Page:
After a gravity reversal, the world has been quite literally turned upside down in The Day’s Wake, the second installment in Erik A. Otto’s ambitious A Tale of Infidels trilogy.
The fantasy kicks off in the wake of a prophecy realized in Matteo’s Lands. The prediction in the ancient religious text, the Book of Canons, was that “the world will turn” on the Day of Ascendancy. Indeed, objects, people and animals have lost their gravity and have been torn from the safety of the earth. The Third Internecion, a period of chaos and violence promised to follow, will begin in 100 days.
Thus, Otto launches the follow-up to his promising debut, one that features memorable characters, a richly realized fictional universe and a solid sense of action, intrigue and mysticism.
The Day’s Wake continues the pattern, even as its mood turns much darker and the author offers new characters to follow. The first book focused on a disillusioned religious acolyte, a princess forced to travel far from the comfort of her own realm, and a would-be warrior whose military training quickly turns from theoretical exercises to the exigencies of the battlefield.
Here, Otto focuses on another trio, all with ties to one of the earlier protagonists. Baldric, “The Good Son,” is the brother of the cadet Darian; Zahir, “The Jailor,” has been charged with the custody of the Princess Hella and struggles to get her out of Jawhar after the world briefly turns on its head. Nala, “The Naustic,” is a friend of Sebastian, the religious student turned pariah.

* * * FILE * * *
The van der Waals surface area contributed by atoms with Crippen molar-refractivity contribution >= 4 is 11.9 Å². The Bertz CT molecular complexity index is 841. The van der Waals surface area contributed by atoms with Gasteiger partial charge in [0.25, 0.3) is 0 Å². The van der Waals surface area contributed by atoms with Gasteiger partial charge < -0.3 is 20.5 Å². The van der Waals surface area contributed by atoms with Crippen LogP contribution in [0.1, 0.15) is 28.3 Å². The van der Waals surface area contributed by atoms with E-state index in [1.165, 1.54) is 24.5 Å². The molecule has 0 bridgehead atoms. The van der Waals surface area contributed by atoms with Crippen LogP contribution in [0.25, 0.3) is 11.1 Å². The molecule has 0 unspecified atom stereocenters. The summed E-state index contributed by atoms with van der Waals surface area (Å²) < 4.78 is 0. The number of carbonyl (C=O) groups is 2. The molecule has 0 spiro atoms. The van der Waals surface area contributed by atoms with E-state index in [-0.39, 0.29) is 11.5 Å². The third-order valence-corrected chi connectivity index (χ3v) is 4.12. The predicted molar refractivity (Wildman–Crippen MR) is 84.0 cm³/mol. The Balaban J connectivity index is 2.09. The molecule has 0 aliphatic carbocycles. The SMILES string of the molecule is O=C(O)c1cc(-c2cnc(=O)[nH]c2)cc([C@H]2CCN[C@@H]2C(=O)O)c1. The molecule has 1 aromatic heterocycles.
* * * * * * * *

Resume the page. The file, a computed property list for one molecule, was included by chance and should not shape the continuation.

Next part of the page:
As the plotlines develop and eventually intersect, Otto expertly develops and expands the world of Matteo’s Lands. The characters eventually investigate clues about dramatic shifts in the world’s ecology and archaeology to learn the real reason behind the brief but hugely destructive gravity shift.
As in the first book, the author creates compelling, believable characters. Otto’s writing talent shines particularly strong in depicting an atmosphere wracked by destruction, one that’s on the brink of an even darker period. In describing the impact of the “world turning,” the author’s eye for detail summons a biting sense of reality. Though the sheer amount of detail and intricacy demands attention, Otto delivers an unforgettable atmosphere of woe and despair.
Readers willing to fully enter this world will be champing at the bit for the series’ resolution.